Is patient outcome compromised during the initial experience with robot-assisted radical cystectomy? Results of 164 consecutive cases

Matthew H. Hayn, Nicholas J. Hellenthal, Stéfanie A. Seixas-Mikelus, Ahmed M. Mansour, Andrew Stegemann, Abid Hussain, Khurshid A. Guru

Research output: Contribution to journalArticlepeer-review

51 Scopus citations

Abstract

OBJECTIVE Robot-assisted radical cystectomy (RARC) remains controversial in terms of oncologic outcomes, especially during the initial experience. The purpose of this study was to evaluate the impact of initial experience of robotic cystectomy programs on oncologic outcomes and overall survival. PATIENTS AND METHODS Utilizing a prospectively maintained, single institution robotic cystectomy database, we identified 164 consecutive patients who underwent RARC since November 2005. After stratification by age group, gender, pathologic T stage, lymph node status, surgical margin status, and sequential case number; we used chi-squared analyses to correlate sequential case number to operative time, surgical blood loss, lymph node yield, and surgical margin status. We also addressed the relationship between complications and sequential case number. We then utilized Cox proportional hazard modeling and Kaplan-Meier survival analyses to correlate variables to overall mortality. RESULTS Sequential case number was not significantly associated with increased incidence of complications, surgical blood loss, or positive surgical margins (P= 0.780, P= 0.548, P= 0.545). Case number was, however, significantly associated with shorter operative time and mean number of lymph nodes retrieved (P < 0.001, P < 0.001). Sequential case number was not significantly associated with survival; however, tumour stage, the presence of lymph node metastases, and positive surgical margins were significantly associated with death. Although being the largest of its kind, this was a small study with short follow-up when compared to open cystectomy series. CONCLUSION Initial experience with RARC did not affect the incidence of positive surgical margins, operative/postoperative complications, or overall survival in a single-institution series.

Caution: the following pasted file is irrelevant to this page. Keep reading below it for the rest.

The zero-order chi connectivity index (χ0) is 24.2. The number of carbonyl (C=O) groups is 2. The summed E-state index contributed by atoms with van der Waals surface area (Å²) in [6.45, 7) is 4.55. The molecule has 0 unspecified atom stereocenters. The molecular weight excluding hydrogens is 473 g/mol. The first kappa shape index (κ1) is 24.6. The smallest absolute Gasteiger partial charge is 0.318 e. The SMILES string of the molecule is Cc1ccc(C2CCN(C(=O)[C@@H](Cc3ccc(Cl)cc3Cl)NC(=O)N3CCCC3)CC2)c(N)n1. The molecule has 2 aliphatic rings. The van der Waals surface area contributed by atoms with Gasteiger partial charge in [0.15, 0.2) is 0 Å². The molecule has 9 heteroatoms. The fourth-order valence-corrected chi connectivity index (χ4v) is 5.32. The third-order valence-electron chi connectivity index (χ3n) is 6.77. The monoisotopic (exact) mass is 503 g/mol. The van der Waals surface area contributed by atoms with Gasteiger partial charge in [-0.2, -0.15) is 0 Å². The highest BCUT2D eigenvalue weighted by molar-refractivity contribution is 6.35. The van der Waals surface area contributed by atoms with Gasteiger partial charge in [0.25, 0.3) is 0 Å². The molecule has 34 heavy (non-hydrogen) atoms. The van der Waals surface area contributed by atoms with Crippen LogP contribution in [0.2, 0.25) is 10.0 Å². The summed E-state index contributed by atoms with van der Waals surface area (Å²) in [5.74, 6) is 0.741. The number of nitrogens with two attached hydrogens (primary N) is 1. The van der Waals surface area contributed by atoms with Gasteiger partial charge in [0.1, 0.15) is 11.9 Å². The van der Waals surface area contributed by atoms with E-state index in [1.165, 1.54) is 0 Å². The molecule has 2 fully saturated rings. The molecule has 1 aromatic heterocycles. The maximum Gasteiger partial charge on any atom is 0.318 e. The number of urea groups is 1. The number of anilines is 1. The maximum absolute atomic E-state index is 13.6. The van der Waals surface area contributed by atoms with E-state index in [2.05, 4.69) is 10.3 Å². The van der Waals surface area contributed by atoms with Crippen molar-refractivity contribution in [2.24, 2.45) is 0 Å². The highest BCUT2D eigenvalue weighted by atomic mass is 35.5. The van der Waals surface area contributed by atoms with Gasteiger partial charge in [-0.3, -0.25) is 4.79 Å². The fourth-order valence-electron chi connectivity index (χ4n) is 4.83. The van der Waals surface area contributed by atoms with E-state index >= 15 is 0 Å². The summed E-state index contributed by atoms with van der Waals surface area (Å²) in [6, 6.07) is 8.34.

Original languageEnglish (US)
Pages (from-to)882-887
Number of pages6
JournalBJU International
Volume108
Issue number6
DOIs
StatePublished - Sep 2011
Externally publishedYes

Keywords

  • bladder cancer
  • learning curve
  • radical cystectomy
  • robot-assisted

ASJC Scopus subject areas

  • Urology

Fingerprint Dive into the research topics of 'Is patient outcome compromised during the initial experience with robot-assisted radical cystectomy? Results of 164 consecutive cases'. Together they form a unique fingerprint.

Cite this